As a senior quarterback at the University of Virginia, Dan Ellis couldn’t help noticing what was going on at Northwestern University.
Coach Gary Walker was in the process of turning his Wildcats into an offensive powerhouse, lining up in the shotgun and putting wide receivers all over the field.
“I thought, that looks like an offense I’d like playing in,” Ellis said.
While Ellis saw snippets of spread concepts in his days at Downingtown, he went all in when he became a coach.
The same offense that made Northwestern competitive in the Big 10, and made offenses at Oregon and Ohio State nearly unstoppable, has been sweeping the high school landscape for the last decade or so.
Every year it gets more and more complexed, with run-pass options and no-huddle tempo. It has made smaller schools like Great Valley dangerous and it makes big schools with athletes everywhere like Coatesville all the more scary.
“The field is 53 1/3 wide and the spread makes you defend 53 1/3,” Ellis said. “No matter what you do, it boils down to one on ones, getting my guy against one defender, unblocked. We try to get our running back or wide receiver in space against one other guy and hopefully our guy is a better athlete.”
The spread hasn’t killed the running back position. It’s just forced it to evolve. A back in the spread may not get 25, 30 carries a game anymore, but it might get 15 carries and another 7 receptions.
Ellis has had success with the spread everywhere he’s been. It started as an offensive coordinator at Downingtown East with Pat Devlin. Richie Walls was the perfect back for that spread system, with his breakaway speed that hit the open lanes in the zone run scheme and tortured defenses in the screen game.
Three years ago, Ellis rode Nasir Adderley to a District 1-3A title. A decade ago a kid like Adderley would’ve been listed as an “athlete” without a true position. Now, with the advent of the spread, he’s a terror because he can line up anywhere on the field and create mismatches.
“You’ve started to see the last few years more complexity in high school football and it trickles down to individual positions,” Ellis said. “We ask our running back to do the same things the running backs in college football and the NFL do. … For us to have the ability to be an 11 personnel team or 10 personnel, we have to have three or four receivers, and one of those four is always going to be the kid who’s a mix of running back and wide receiver.”
The word spread brings the connotation of pass-happy, and while that is sometimes the case, the running game still plays a key part.
Teams around the area who have built their reputations on power run games have even started implemented segments. West Chester Henderson lines up in shotgun more than ever before, mostly still to run it, and Unionville has branched out as a mix of a wing-T/option and shotgun, spread team. Even Garnet Valley, an old school veer option program, has used more shotgun variations to make their challenging scheme even harder to defend.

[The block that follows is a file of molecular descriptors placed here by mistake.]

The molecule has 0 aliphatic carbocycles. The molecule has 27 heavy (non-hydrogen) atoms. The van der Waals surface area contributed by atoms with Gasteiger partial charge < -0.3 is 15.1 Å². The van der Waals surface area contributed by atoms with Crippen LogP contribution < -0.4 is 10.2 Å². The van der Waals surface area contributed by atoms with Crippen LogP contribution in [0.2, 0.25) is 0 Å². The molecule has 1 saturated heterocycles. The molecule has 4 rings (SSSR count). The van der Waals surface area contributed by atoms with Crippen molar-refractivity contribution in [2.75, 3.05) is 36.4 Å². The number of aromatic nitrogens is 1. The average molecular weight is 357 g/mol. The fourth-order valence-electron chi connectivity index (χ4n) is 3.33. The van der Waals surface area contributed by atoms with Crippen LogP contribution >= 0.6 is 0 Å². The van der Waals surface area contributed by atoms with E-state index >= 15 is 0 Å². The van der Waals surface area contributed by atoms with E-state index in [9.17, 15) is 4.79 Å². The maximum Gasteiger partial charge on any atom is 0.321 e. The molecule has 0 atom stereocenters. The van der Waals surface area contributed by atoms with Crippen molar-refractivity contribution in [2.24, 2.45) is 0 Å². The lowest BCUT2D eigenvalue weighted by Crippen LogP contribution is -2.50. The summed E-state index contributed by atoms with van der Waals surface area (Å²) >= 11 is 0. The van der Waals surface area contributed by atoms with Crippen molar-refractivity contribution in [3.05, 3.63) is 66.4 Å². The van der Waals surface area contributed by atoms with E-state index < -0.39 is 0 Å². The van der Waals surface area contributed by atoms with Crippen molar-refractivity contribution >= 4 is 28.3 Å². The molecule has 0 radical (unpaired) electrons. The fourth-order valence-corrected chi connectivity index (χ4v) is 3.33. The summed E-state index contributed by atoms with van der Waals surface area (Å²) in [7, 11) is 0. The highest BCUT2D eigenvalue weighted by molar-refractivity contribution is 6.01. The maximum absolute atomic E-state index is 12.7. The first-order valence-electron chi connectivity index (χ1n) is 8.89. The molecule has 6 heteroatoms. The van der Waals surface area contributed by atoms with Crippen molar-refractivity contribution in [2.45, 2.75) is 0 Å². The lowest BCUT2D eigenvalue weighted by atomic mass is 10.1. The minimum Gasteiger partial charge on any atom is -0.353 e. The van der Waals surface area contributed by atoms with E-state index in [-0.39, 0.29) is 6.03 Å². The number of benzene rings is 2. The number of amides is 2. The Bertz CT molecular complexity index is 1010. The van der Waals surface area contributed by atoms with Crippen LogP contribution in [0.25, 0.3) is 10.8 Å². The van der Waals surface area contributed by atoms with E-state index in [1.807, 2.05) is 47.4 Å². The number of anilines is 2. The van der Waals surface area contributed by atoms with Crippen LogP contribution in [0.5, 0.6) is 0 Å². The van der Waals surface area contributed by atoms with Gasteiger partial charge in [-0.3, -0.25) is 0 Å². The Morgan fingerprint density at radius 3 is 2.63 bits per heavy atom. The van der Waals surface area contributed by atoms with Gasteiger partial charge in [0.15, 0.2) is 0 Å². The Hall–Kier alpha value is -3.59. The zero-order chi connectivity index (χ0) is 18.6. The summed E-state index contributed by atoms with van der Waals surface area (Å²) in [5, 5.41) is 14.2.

“There’s a huge misnomer of the spread being a throwing offense,” Ellis said. “If you ask me what’s our run game, it’s the run game, but also our screen game and our short pass game. It’s all part of our running game. Quarterbacks don’t think about completing the handoff on power and we don’t think about completing passes on screens, we’re just going to complete them.”
Unionville is a testament to getting a lot out of that hybrid athlete. Outside of Richie Sampson, the Indians have never really had a dominant running back under coach Pat Clark, yet their ground games have been some of the more consistent in the area.
With a lack of star power in the backfield, Clark has combined his backs with mobile quarterbacks like Matt Carroll and Tommy Pancoast. As Unionville moves away from its option plays, lining up in spread formations has given Clark new ways and new lanes for his ballcarriers to take advantage of.
“You still have to be able to run the ball,” Clark said. “Even out of shotgun, keeping teams honest, and it becomes a counting game. Defenses have to give something up somewhere.”
Bishop Shanahan was one of the first Ches-Mont teams to run the spread under Paul Meyers, and a 1,000-yard rusher there is a rarity. The versatility and unpredictability is what makes their run game in the spread difficult to defend.
Nowadays, as teams give quarterbacks the power to decide whether to hand the ball off or throw by defensive alignment, defenses are guessing more than ever. Teams have tablets on the sidelines, looking at plays and formations in between series, an adjustments come at a breakneck rate.
“In 2003, it was just a lot of I-formation,” Henderson coach Steve Mitten said. “We knew what people were going to do and it was easier to prep against it. There’s so much more coaching going on and it’s so much more advanced with the in-game calling now.”
So what does this mean for running backs? Well, that still depends on the kid. Not many coaches are stubborn enough not to run an elite downhill back x amount of times just because of their philosophy. But if that type of player isn’t on the roster, the spread takes the pressure off one back and divvies it out to many.
The value of a back may not be weighed in rushing yards as much anymore, but playmaking and explosiveness will never go out of style, no matter where a “running back” lines up.
“It’s become much more versatile,” Clark said. “I think guys catch the ball a lot more. The goal is to get your best kid in space a lot more than before.”
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